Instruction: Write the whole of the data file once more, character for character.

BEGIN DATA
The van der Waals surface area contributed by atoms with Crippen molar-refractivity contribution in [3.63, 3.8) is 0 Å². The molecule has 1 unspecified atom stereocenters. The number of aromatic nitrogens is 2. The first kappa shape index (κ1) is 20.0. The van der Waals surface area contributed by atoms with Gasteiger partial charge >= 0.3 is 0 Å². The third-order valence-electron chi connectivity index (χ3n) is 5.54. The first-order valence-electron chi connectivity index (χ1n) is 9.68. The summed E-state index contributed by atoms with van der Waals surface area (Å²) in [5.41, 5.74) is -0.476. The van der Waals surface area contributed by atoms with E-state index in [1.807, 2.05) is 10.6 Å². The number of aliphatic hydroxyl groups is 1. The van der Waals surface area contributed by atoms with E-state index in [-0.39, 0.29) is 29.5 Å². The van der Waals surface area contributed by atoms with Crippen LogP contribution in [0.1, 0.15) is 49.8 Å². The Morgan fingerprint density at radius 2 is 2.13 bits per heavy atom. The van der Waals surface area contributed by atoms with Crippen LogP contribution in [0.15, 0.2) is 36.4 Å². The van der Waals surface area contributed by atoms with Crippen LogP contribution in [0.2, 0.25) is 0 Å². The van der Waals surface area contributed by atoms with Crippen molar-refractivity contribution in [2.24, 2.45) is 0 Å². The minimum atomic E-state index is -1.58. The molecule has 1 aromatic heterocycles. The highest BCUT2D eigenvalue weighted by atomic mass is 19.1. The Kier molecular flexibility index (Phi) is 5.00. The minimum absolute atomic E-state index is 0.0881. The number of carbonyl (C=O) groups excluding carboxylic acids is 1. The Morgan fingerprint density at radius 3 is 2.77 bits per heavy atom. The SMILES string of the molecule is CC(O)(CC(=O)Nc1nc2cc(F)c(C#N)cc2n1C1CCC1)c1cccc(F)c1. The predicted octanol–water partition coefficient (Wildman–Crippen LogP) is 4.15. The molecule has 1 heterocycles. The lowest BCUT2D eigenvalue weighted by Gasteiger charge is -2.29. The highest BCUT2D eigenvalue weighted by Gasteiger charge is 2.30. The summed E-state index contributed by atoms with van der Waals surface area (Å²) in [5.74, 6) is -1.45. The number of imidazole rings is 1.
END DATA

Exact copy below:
The van der Waals surface area contributed by atoms with Crippen molar-refractivity contribution in [3.63, 3.8) is 0 Å². The molecule has 1 unspecified atom stereocenters. The number of aromatic nitrogens is 2. The first kappa shape index (κ1) is 20.0. The van der Waals surface area contributed by atoms with Gasteiger partial charge >= 0.3 is 0 Å². The third-order valence-electron chi connectivity index (χ3n) is 5.54. The first-order valence-electron chi connectivity index (χ1n) is 9.68. The summed E-state index contributed by atoms with van der Waals surface area (Å²) in [5.41, 5.74) is -0.476. The van der Waals surface area contributed by atoms with E-state index in [1.807, 2.05) is 10.6 Å². The number of aliphatic hydroxyl groups is 1. The van der Waals surface area contributed by atoms with E-state index in [-0.39, 0.29) is 29.5 Å². The van der Waals surface area contributed by atoms with Crippen LogP contribution in [0.1, 0.15) is 49.8 Å². The Morgan fingerprint density at radius 2 is 2.13 bits per heavy atom. The van der Waals surface area contributed by atoms with Crippen LogP contribution in [0.15, 0.2) is 36.4 Å². The van der Waals surface area contributed by atoms with Crippen LogP contribution in [0.2, 0.25) is 0 Å². The van der Waals surface area contributed by atoms with Crippen molar-refractivity contribution in [2.24, 2.45) is 0 Å². The minimum atomic E-state index is -1.58. The molecule has 1 aromatic heterocycles. The highest BCUT2D eigenvalue weighted by atomic mass is 19.1. The Kier molecular flexibility index (Phi) is 5.00. The minimum absolute atomic E-state index is 0.0881. The number of carbonyl (C=O) groups excluding carboxylic acids is 1. The Morgan fingerprint density at radius 3 is 2.77 bits per heavy atom. The SMILES string of the molecule is CC(O)(CC(=O)Nc1nc2cc(F)c(C#N)cc2n1C1CCC1)c1cccc(F)c1. The predicted octanol–water partition coefficient (Wildman–Crippen LogP) is 4.15. The molecule has 1 heterocycles. The lowest BCUT2D eigenvalue weighted by Gasteiger charge is -2.29. The highest BCUT2D eigenvalue weighted by Gasteiger charge is 2.30. The summed E-state index contributed by atoms with van der Waals surface area (Å²) in [5.74, 6) is -1.45. The number of imidazole rings is 1.